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I recently started tracking changes for my project with Mercurial. I made several revisions before I started working on a certain feature. Now, I want to go back to my revision before I implemented that feature and try implementing it a very different way. However, I want to keep some of the changes I made while working on the first implementation because they apply equally no matter what implementation I choose.

What's the best way to update back to the revision before I started implementing the feature, but selectively incorporate changes along the default branch into a new, separate branch? Is this the right way to merge/branch with Mercurial? If I do this, can I later "drop" one of those branches in favor of one particular implementation of this feature?

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This is very easy if you have an external diff program like Beyond Compare.

  1. Enable the extdiff extension and configure it to use your diff program (e.g. I have my system set up so that hg bcompare will run Beyond Compare)
  2. Update your repo's working directory to the revision where you want to start the new branch.
  3. Use Mercurial to run your diff program against the head with the experimental changes.
  4. Cherry pick the changes you want from the experimental code, either whole files or smaller diffs within files.
  5. When you exit your diff program, your working directory will have the changes you picked.
  6. Start a new branch (hg branch) or set a bookmark (hg bookmark) to track this new set of changes against. See http://stevelosh.com/blog/2009/08/a-guide-to-branching-in-mercurial/ for a description of the differences.
  7. Commit the changes, and off you go!

When you decide which implementation you want, you can either update to the head of the branch you don't want and use hg commit --close-branch to mark it as closed, which still leaves it as a head in the repository. If you want to remove it as a head, update to the head of the branch you do want and use hg merge --tool internal:local <rev-of-the-other-head> to merge it, but keep all the wanted changes.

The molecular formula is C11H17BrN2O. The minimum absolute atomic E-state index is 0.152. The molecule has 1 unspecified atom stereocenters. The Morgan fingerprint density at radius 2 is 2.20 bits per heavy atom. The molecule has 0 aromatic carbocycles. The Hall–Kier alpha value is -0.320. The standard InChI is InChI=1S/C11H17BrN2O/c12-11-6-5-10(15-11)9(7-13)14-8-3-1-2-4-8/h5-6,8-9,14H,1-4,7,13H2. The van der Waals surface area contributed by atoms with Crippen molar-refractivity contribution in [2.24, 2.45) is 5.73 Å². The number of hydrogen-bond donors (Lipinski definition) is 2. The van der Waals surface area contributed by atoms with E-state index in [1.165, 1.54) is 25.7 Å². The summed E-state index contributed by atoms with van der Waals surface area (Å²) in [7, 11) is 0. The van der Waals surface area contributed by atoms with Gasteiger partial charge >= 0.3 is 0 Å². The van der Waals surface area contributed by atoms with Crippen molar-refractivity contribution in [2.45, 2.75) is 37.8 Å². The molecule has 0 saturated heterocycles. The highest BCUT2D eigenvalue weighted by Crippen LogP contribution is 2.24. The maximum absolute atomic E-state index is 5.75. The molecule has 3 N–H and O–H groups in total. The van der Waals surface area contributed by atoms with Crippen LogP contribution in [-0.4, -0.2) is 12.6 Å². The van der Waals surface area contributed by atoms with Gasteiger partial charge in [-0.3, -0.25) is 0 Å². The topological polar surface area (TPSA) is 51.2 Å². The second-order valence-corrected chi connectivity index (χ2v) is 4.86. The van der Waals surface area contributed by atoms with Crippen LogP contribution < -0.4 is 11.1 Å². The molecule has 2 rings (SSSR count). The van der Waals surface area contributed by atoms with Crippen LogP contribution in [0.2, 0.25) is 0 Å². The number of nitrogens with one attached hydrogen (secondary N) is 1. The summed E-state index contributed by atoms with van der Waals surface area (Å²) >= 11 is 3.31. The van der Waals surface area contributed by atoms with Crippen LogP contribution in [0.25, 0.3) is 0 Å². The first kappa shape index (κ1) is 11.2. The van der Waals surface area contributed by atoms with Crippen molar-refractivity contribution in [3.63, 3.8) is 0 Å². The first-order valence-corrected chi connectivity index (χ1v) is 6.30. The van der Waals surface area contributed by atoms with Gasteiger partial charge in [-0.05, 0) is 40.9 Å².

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Thanks for that! Won't those changes seemingly come out of nowhere if I follow that procedure, though? That is, if I follow those steps, how will someone else looking at the revision history know which intermediate revisions I pulled changes from? –  Henry Merriam Apr 21 '11 at 2:59
    
That's right; in that case I would put a note to that effect in the commit message -- along the lines of "these are handpicked changes from revs X through Y so I can try a different implementation". If changes you want are isolated to particular changeset or sets, you could use hg backout to remove the changesets you don't want. Or if they're isolated to particular files, hg revert will let you pick the files where you want to go back to the original version and keep working with the changes you do. –  Niall C. Apr 21 '11 at 3:10
    
I tried your original procedure, and it certainly worked, but it feels messy to me. I think using backout might work if I understood it better. My complaint about messiness is because my revision graph doesn't show the intermediate changes actually merging into the new branch, which is what's happening. (Some changesets have changes where I want to pick and choose what I merge, but I should be able to handle that anyway.) Is there no way to achieve this so the revision history more accurately reflects what I've done to the repository? –  Henry Merriam Apr 21 '11 at 4:00
    
@Henry: would the revers of my procedure work? Update to the tip of the experimental branch, do a diff against the start of that work and cherry pick the changes you want to keep, then commit with a message "remove unwanted parts of implementation #1; start on implementation #2". –  Niall C. Apr 21 '11 at 13:15
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I know this question is a bit old, but I ran into something similar today when working on a project. I had spent a few days going down a dead-end trying out a feature on the default branch. Here's the process I used to get my code base back in a good condition.

  1. I updated back to the last good revision (in my case, R0!) via hg update -R 0
  2. I created a new branch for the feature (hg branch NEWFEATURE and hg commit)
  3. I started cherry-picking good commits from the other branch via tranplant (hg transplant -b default revNumberToPick)

Transplant is shipping in the box with mercurial now, and just requires you to enable it. The documentation is located on Selenic's Wiki Hope this helps!

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Thanks! I'll try this sometime. I've been using Git for my projects lately, but I still have this Mercurial repo. Believe it or not, this particular issue (and my other shortcomings with DVCS) frustrated me enough to give up on this project! –  Henry Merriam Feb 10 '12 at 18:32
    
I've been motivationally thwarted from many projects for far less than that –  MattGWagner Feb 11 '12 at 19:30
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